Rob Horning asked me on his Marginal Utility blog what I though about a recent study linking cheap beer with increased violence.
The study, from the Violence and Society Research group, found the following:
1. The researchers examined admissions to 58 hospital accident and emergency departments over a five year period and found that as the price of beer increased, violence-related injuries decreased.
2. In general, studies have found that alcohol consumption increases both the risk of being a victim of violence and the perpetrator of it.
3. There are three main theories on why alcohol and violence are linked:
i) due to the drug effects on the brain;
ii) because people use alcohol as an excuse for violent behaviour;
iii) because people who use alcohol might be more likely to be violent, perhaps due to personality factors like sensation-seeking, impulsivity or risk-taking.
1. Historically, the price of beer increases when the economy is doing well. When the economy is strong, fewer people are living in poverty. Poverty, in so far as it is linked with the increased consumption of cheaper beer (since lack of money is a leading cause of buying cheap things), causes more violence than cheap beer ever could. Lack of cheap beer is a sign that people are doing well and need not resort to violence.
In my view, beer is a basic necessity, just like bread or rice. This has been true for most people, in most places, for most of recorded history. So, for the many non-violent poor people, access to cheap beer seems like the least we can offer as comfort for the daily injustices they endure.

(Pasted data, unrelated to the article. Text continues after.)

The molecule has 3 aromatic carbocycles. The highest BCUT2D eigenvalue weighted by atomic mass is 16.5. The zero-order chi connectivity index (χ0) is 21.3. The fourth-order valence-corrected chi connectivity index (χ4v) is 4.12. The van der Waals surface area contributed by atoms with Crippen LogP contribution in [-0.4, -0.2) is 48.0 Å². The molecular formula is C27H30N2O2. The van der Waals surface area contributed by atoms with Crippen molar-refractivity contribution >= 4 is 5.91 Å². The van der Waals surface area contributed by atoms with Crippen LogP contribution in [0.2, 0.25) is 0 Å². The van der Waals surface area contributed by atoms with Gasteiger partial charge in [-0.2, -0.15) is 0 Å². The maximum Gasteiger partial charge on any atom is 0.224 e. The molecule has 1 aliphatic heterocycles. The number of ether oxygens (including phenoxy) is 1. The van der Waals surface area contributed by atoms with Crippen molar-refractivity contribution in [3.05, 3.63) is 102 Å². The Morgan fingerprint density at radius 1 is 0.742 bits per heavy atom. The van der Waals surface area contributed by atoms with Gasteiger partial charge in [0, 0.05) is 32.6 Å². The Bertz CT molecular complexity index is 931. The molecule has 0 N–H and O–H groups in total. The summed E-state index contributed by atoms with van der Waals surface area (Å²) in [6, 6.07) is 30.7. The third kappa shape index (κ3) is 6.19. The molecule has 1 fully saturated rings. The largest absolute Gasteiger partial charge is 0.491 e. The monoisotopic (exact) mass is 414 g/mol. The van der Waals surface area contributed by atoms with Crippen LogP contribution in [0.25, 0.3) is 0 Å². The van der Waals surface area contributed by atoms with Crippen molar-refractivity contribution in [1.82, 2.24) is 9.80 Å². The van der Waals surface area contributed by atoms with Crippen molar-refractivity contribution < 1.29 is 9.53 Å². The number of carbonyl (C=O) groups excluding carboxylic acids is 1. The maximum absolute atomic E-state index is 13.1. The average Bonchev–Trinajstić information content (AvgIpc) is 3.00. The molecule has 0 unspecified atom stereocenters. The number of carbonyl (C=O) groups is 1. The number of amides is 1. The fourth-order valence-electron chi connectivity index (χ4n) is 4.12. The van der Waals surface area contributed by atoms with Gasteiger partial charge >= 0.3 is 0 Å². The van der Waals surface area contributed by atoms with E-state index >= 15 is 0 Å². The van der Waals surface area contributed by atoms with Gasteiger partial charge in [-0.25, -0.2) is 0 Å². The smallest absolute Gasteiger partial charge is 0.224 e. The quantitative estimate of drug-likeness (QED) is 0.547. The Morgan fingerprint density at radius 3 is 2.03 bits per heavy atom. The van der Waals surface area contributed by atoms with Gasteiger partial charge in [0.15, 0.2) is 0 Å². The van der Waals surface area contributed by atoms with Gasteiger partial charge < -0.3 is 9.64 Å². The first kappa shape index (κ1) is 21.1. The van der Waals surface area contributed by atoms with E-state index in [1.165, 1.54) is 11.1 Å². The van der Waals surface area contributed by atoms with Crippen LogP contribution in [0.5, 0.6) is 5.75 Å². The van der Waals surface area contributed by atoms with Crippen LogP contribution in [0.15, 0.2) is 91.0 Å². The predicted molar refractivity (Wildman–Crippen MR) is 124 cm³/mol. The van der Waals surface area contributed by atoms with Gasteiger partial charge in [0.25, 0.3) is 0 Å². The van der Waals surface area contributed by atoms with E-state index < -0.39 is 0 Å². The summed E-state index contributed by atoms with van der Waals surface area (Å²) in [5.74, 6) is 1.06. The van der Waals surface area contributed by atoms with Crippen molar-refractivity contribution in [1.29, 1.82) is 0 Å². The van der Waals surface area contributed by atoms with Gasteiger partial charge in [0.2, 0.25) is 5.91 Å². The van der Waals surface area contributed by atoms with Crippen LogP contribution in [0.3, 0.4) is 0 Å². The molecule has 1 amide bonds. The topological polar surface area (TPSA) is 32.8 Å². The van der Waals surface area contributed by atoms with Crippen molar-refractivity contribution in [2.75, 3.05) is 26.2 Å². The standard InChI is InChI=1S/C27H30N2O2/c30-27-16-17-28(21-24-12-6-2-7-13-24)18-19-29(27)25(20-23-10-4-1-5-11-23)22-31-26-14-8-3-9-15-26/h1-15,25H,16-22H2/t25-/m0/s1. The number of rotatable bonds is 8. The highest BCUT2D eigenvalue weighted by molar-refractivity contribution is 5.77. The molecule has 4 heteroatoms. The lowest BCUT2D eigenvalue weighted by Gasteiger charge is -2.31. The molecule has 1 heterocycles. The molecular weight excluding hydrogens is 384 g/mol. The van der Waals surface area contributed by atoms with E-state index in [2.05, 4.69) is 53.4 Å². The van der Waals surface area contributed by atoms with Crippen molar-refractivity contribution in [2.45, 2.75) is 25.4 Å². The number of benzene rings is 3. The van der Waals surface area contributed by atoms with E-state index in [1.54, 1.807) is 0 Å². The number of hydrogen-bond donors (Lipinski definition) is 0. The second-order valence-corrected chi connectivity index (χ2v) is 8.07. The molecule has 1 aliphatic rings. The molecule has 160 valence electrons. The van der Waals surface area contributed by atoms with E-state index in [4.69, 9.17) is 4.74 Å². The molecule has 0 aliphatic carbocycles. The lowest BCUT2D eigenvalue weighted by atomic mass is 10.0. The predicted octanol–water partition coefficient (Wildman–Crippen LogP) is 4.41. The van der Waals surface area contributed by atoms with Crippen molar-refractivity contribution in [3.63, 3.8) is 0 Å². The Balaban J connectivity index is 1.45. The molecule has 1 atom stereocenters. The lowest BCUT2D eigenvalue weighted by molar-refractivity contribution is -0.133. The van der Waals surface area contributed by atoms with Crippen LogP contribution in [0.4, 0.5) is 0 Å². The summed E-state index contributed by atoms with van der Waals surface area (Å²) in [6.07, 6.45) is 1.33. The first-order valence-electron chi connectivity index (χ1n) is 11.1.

2. The causal link is dubious. Does alcohol cause violence? Or is alcohol consumption a symptom of other problems that cause violence, such as poverty?
3. Another theory about why alcohol and violence might be linked: for many people life is hopeless, despairing, lonely, or meaningless. Alcohol can provide solace. But people don’t get violent because they are drunk. They get violent because of problems in their lives. At worst, alcohol might be a contributing factor, easing the release of latent aggression in individuals already prone to violence. But how many times has alcohol comforted the disenfranchised? How much violence has been prevented by the stress-relieving effects of alcohol?
In my book I argue that the industrial revolution caused great social turmoil and tremendous environmental destruction. I also argue that problems associated with alcohol spiked as a result of the problems caused by industrialization. Prohibition was as much a reaction against modernism and industrialism as it was against alcohol itself. Early prohibitionists actually encouraged beer consumption as a drink of moderation and family values. Spirits like rum, made from sugar cane grown by and traded for slaves, were the real target of most prohibitionists, many of whom were also abolitionists. In general, they were advocating against violence and they mistakenly targeted alcohol itself as the perpetrator rather than setting their sights on the root causes of violence such as injustice and oppression.
Not only did Prohibition fail to stop industrialization, it actually induced violence by creating a massive network of organized crime. It also may have helped along the very same industrializing forces that were causing the social upheaval and community breakdown that was really causing violence. Henry Ford, a teetotaler himself, once said: “Booze had to go when modern industry and the motor car came in.” In other words, Prohibition was good for industrialism.
I prefer Oscar Wilde’s attitude, expressed in this quote: “Work is the curse of the drinking class.”